Board calls for more funding for security unit

NIST's Computer Security Division needs more money than the 2004 budget will likely provide, says the Information Security and Privacy Advisory Board.

NIST Computer Security Division

GAITHERSBURG, Md. -- If the United States is to keep up with the ever-growing number of security problems and pitfalls, the government's computer security experts must get more support than the fiscal 2004 budget provides, according to a federal advisory board.

Seven of 13 appropriations bills have stalled as Congress argues over a federal budget that is tight across the board, so the National Institute of Standards and Technology's Computer Security Division is not the only agency still awaiting final word on its fiscal 2004 money. But given the ramp-up in security concerns and awareness, it was a surprise to the Information Security and Privacy Advisory Board to learn that initial estimates of the division's base funding project a decrease from the current year.

The almost $10 million currently slated to go to the division in fiscal 2004 is down from almost $15 million in fiscal 2003. The hit appears even more significant once federal pay raises are taken into account, said Ed Roback, chief of the security division.

A reduction, Roback said, would force the division to slow down or delay projects, such as a certification program for vendors that perform security certification and accreditation so that agencies know they can trust the companies that are telling them to trust their networks.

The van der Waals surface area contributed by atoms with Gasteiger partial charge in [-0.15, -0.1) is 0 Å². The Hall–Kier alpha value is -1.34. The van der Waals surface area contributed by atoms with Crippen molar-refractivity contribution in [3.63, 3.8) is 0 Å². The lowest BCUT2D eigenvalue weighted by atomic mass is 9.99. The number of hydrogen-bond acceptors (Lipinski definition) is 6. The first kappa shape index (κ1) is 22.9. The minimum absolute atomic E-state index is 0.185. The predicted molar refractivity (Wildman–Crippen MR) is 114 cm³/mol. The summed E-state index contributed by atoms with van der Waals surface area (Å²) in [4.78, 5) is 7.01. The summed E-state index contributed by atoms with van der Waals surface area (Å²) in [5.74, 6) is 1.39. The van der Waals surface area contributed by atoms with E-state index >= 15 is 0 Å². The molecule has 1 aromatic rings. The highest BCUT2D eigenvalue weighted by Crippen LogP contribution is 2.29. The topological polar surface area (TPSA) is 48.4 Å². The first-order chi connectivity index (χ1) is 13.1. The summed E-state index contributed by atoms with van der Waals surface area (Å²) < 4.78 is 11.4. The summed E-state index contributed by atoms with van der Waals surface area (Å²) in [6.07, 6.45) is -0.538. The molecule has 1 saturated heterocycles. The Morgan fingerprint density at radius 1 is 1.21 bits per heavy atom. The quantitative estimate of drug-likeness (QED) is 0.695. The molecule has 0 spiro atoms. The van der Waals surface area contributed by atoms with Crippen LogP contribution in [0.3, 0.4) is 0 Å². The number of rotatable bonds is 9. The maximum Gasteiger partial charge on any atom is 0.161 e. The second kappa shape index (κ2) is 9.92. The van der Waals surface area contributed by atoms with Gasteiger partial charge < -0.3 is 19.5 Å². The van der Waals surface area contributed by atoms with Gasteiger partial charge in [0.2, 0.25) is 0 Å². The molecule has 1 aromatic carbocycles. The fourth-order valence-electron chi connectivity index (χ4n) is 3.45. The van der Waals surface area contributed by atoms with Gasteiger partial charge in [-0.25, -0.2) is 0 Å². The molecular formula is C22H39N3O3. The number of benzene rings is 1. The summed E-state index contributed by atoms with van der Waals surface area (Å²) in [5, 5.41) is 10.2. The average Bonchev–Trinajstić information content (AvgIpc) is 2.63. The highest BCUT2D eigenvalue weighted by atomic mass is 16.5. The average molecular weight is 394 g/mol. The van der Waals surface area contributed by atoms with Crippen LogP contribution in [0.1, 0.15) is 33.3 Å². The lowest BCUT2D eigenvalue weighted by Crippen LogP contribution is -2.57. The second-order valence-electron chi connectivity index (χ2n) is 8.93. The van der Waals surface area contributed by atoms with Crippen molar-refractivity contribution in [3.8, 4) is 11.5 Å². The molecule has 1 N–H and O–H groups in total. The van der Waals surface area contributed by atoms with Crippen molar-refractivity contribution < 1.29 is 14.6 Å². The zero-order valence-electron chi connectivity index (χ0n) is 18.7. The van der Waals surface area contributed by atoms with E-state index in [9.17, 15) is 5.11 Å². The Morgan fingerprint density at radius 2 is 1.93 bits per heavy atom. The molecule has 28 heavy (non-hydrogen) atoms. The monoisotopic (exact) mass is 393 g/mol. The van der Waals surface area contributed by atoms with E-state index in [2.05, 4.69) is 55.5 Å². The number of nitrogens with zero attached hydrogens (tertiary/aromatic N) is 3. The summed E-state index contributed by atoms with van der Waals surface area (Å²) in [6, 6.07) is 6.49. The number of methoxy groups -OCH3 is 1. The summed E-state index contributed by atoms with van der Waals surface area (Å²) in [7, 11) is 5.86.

Roback and others were speaking today at a meeting of the advisory board.

NIST supports not just federal security needs, but also companies, academia and the rest of the world, said Howard Schmidt, a member of the board, and chief information security officer at eBay. The division's standards -- such as the system classification and minimum-security requirement standards currently under development -- are often the basis for international standards efforts, he said.

"It's important for Congress to understand that they're cutting off the knees of the organizations that support everything," said Charisse Castagnoli, a member of the board and vice president for business and development at Layer N Networks. Wireless security, something that NIST and the world are just beginning to tackle, will definitely be affected by reduced capabilities at the division, she said.

The Computer Security Division's base funding doesn't even cover all the salaries for its staff, Roback said. The rest of the money for operating expenses comes from payments from agencies and other NIST divisions for security services, in addition to guidance and standards, he said. These services include the Computer Security Expert Assist Team (CSEAT), which evaluates agencies' networks and security controls.

Other board members expressed their concern that working with appropriators to increase the funding will be an even harder battle now than before. With the Office of Management and Budget saying that agencies are improving their security practices and Rep. Adam Putnam (R-Fla.) recently releasing a security report card that brings the governmentwide security score up from an F to a D, appropriators may incorrectly think that the division is doing fine with the money it has, said Rebecca Leng, deputy assistant inspector general for information technology and computer security at the Transportation Department.

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